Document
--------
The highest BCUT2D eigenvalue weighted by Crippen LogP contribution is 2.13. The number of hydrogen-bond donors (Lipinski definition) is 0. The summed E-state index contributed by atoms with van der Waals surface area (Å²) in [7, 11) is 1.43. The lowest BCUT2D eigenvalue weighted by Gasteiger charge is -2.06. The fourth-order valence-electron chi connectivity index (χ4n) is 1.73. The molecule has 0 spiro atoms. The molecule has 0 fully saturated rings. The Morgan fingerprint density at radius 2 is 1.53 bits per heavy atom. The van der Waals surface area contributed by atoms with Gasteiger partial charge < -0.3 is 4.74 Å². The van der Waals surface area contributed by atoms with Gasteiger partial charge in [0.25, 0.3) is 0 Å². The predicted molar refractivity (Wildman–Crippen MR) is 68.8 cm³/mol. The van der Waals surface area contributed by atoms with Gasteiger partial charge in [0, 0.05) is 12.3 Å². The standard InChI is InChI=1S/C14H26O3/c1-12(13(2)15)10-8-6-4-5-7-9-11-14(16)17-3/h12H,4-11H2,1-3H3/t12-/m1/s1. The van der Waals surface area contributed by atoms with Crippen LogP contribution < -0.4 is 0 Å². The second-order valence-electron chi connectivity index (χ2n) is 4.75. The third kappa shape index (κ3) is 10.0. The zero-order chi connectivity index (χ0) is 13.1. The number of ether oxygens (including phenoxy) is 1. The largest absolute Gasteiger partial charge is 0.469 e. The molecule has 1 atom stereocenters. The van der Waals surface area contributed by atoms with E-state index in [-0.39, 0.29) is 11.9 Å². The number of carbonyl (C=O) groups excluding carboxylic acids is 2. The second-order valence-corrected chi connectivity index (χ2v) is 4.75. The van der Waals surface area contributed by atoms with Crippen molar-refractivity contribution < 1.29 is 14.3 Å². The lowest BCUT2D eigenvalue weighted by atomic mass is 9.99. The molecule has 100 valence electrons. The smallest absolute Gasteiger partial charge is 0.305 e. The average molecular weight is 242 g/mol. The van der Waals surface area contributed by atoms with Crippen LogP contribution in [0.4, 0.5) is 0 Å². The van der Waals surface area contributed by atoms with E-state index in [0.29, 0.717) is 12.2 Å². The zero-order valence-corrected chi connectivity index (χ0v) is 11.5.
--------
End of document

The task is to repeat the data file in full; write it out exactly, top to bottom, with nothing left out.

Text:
The highest BCUT2D eigenvalue weighted by Crippen LogP contribution is 2.13. The number of hydrogen-bond donors (Lipinski definition) is 0. The summed E-state index contributed by atoms with van der Waals surface area (Å²) in [7, 11) is 1.43. The lowest BCUT2D eigenvalue weighted by Gasteiger charge is -2.06. The fourth-order valence-electron chi connectivity index (χ4n) is 1.73. The molecule has 0 spiro atoms. The molecule has 0 fully saturated rings. The Morgan fingerprint density at radius 2 is 1.53 bits per heavy atom. The van der Waals surface area contributed by atoms with Gasteiger partial charge < -0.3 is 4.74 Å². The van der Waals surface area contributed by atoms with Gasteiger partial charge in [0.25, 0.3) is 0 Å². The predicted molar refractivity (Wildman–Crippen MR) is 68.8 cm³/mol. The van der Waals surface area contributed by atoms with Gasteiger partial charge in [0, 0.05) is 12.3 Å². The standard InChI is InChI=1S/C14H26O3/c1-12(13(2)15)10-8-6-4-5-7-9-11-14(16)17-3/h12H,4-11H2,1-3H3/t12-/m1/s1. The van der Waals surface area contributed by atoms with Crippen LogP contribution < -0.4 is 0 Å². The second-order valence-electron chi connectivity index (χ2n) is 4.75. The third kappa shape index (κ3) is 10.0. The zero-order chi connectivity index (χ0) is 13.1. The number of ether oxygens (including phenoxy) is 1. The largest absolute Gasteiger partial charge is 0.469 e. The molecule has 1 atom stereocenters. The van der Waals surface area contributed by atoms with E-state index in [-0.39, 0.29) is 11.9 Å². The number of carbonyl (C=O) groups excluding carboxylic acids is 2. The second-order valence-corrected chi connectivity index (χ2v) is 4.75. The van der Waals surface area contributed by atoms with Crippen molar-refractivity contribution < 1.29 is 14.3 Å². The lowest BCUT2D eigenvalue weighted by atomic mass is 9.99. The molecule has 100 valence electrons. The smallest absolute Gasteiger partial charge is 0.305 e. The average molecular weight is 242 g/mol. The van der Waals surface area contributed by atoms with Crippen LogP contribution in [0.4, 0.5) is 0 Å². The van der Waals surface area contributed by atoms with E-state index in [0.29, 0.717) is 12.2 Å². The zero-order valence-corrected chi connectivity index (χ0v) is 11.5.